Intractable Problems

As anyone who has tried to guess a long password knows, if Mr. Vahle chose a large value of n, it would take an unreasonable amount of time to break into his computer. In Computer Science, we call this type of problem "intractable." Intractable problems have no fast algorithm to solve them. Solutions to intractable problems with high difficulty take so much time to solve that the fastest supercomputers in the world could run for billions of years and never find an answer. This is similar to how it would take us years to guess all the password combinations to Mr. Vahle’s computer.

Intractable problems do not go away as we develop faster computers. Let’s say we buy a robot to guess Mr. Vahle’s password. The robot can guess passwords 10x faster than we can, but this increase in speed does not defeat the problem we face. If Mr. Vahle added just one more digit to his password, it would take us the same amount of time to guess all the password possibilities as before we bought the robot. By increasing n (the number of password digits) by just 1, he multiplied the number of password possibilities by 10. Even if we could make guesses 100x faster, Mr. Vahle could simply add another digit to his password, and that would thwart our attempts to speed up the password-guessing process. As you can see, as the n of an intractable problem increases, the amount of time required for an algorithm to solve it skyrockets. Problems that have been proved to be intractable are problems that are so hard that no intelligence in the universe can solve one without resorting to testing every possible answer.

You might think that intractable problems are problems that mathematicians would avoid. How could they possibly be useful if we cannot compute their solutions? You might think that we should just abandon that area of mathematics and move on to a more applicable one. However, an incredible behavior of math is that developments in a seemingly useless field can find strange applications in the real world.

Mathematics and Usefulness

The mathematician Bernhard Riemann did work in the 1850’s on geometry with more than 3 dimensions. (Yes, this actually exists.) At the time of his work, this area of math had no usefulness. After all, all the geometry in our world is 3-dimensional, right? Riemann did not care that he was devoting his time to math that may never be used; he just wanted to learn about the world for the sake of exploration. Being a Christian, he viewed his job as a way to serve God by delighting in Creation. Delighting in Creation does not involve searching for ways to capitalize on it; it involves contemplating the beauty of it.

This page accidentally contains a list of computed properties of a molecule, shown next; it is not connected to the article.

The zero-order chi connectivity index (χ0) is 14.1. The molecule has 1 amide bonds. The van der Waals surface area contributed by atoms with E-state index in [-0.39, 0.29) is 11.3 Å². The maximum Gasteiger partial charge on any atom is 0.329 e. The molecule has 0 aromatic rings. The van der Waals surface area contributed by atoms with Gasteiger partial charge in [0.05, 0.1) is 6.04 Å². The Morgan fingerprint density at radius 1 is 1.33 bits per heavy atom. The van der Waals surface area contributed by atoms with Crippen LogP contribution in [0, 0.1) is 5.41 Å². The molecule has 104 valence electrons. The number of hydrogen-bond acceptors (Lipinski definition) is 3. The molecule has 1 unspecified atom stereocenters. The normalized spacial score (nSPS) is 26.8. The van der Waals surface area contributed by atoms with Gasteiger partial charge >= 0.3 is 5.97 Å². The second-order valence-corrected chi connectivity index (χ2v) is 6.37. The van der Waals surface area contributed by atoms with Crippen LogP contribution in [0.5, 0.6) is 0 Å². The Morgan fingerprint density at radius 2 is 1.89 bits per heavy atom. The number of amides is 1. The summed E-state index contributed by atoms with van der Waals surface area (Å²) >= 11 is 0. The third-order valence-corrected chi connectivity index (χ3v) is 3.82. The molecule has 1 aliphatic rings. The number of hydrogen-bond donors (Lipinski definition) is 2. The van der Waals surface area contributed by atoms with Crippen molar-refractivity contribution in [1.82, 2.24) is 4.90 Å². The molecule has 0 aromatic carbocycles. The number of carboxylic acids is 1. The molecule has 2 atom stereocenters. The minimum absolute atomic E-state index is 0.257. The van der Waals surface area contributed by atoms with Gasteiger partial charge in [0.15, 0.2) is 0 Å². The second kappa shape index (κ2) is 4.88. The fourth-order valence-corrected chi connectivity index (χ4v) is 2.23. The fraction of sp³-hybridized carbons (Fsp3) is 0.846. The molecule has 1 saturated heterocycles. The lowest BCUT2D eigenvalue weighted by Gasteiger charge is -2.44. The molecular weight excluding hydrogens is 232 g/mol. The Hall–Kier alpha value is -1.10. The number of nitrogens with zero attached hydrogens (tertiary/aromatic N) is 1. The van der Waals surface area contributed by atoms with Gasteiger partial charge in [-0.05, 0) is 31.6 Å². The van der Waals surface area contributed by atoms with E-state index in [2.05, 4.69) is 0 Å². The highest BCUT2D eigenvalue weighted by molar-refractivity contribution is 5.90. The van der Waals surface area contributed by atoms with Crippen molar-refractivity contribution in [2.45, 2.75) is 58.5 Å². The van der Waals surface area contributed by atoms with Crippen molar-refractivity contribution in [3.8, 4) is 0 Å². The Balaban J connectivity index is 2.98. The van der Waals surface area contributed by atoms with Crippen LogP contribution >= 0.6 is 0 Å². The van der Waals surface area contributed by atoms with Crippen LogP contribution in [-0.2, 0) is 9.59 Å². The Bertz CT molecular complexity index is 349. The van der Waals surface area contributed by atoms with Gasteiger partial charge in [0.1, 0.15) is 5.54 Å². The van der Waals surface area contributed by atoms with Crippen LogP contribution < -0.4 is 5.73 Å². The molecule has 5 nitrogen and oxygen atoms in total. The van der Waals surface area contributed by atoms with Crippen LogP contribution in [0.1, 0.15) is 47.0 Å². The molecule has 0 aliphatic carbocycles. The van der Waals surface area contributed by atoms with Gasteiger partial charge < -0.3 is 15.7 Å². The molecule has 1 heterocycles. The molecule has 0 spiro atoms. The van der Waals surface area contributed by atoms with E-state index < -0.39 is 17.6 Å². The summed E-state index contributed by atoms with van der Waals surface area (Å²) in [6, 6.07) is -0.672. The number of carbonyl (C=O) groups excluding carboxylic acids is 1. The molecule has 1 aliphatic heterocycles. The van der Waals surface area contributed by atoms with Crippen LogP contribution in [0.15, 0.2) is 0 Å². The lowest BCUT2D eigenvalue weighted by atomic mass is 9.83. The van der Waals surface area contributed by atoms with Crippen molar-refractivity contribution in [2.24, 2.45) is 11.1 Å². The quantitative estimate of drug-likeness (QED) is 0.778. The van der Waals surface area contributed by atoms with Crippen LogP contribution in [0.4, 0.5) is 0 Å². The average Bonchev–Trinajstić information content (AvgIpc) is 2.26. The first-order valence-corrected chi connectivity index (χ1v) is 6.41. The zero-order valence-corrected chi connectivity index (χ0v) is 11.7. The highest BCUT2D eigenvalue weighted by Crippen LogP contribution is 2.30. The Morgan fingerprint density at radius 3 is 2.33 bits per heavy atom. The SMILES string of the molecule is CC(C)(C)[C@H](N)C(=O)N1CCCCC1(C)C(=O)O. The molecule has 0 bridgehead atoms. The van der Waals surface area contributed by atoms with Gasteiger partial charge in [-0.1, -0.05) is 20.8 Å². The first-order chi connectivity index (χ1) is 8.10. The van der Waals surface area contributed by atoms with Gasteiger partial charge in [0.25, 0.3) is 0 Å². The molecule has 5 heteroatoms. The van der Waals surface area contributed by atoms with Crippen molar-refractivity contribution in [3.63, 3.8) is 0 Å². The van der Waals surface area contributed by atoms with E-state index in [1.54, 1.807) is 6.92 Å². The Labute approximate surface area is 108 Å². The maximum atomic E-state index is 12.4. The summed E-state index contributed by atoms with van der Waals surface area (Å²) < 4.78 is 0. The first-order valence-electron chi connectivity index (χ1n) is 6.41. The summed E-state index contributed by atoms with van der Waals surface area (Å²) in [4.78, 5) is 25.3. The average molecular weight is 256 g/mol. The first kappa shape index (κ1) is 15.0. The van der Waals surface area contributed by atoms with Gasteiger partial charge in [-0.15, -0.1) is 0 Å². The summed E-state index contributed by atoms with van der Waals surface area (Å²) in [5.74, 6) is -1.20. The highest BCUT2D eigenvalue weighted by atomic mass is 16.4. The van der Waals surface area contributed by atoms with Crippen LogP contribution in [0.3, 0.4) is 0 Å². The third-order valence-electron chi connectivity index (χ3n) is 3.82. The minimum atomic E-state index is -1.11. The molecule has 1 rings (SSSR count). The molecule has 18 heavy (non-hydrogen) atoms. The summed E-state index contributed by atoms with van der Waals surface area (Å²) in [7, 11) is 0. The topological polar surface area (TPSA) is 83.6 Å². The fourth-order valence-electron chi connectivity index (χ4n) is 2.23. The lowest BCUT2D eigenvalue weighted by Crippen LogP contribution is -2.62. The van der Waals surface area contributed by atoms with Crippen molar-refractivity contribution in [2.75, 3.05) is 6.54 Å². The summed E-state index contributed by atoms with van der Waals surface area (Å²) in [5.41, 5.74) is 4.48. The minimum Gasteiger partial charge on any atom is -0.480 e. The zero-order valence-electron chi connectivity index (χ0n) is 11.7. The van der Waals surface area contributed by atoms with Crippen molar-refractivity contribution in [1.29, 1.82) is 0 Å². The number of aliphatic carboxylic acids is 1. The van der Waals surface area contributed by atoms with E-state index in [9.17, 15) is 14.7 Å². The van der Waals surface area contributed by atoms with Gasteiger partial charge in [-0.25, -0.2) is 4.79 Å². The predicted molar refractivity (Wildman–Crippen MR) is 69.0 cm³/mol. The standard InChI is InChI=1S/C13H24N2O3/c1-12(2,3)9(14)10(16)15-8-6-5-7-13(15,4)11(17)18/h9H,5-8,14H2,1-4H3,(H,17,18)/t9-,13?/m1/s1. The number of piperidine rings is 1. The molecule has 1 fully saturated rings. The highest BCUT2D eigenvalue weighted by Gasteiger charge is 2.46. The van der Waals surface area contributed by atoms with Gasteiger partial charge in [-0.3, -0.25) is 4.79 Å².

In his lifetime, almost everyone would have thought that Riemann’s work on multi-dimensional geometry would have no purpose, but math reveals itself in strange places. Around 50 years later, another German man – you may know him – named Albert Einstein wrote a paper on a concept called “general relativity.” It explained how space and time are connected. Together they are like a fabric that can be bent, warped by stars and planets. In order to represent this effect, Einstein had to use multi-dimensional geometry, Riemann’s “useless” work. General relativity is now used to engineer GPS systems, so you can thank Riemann every time you pull up Google Maps.

It should not surprise us then, when I say that intractable problems can actually have a use. In fact, one particular intractable problem is so important that modern society would crumble if an algorithm could solve it efficiently. The problem is that large numbers are really hard to factor.

Semiprimes: The Most Important Group of Numbers No One Knows About

In algebra we learn how to do prime factorization, the process of reducing any number to a list of prime numbers:

25 = 5 * 5
100 = 4 * 25 = 2 * 2 * 5 * 5
7 = 7 (cannot be reduced further, because it is a prime itself)

As you can see, primes are the building blocks of numbers. Every number is just a combination of them. Now let’s look at a special group of numbers named semiprimes. Semiprimes are the result of multiplying two primes. Here are a few examples: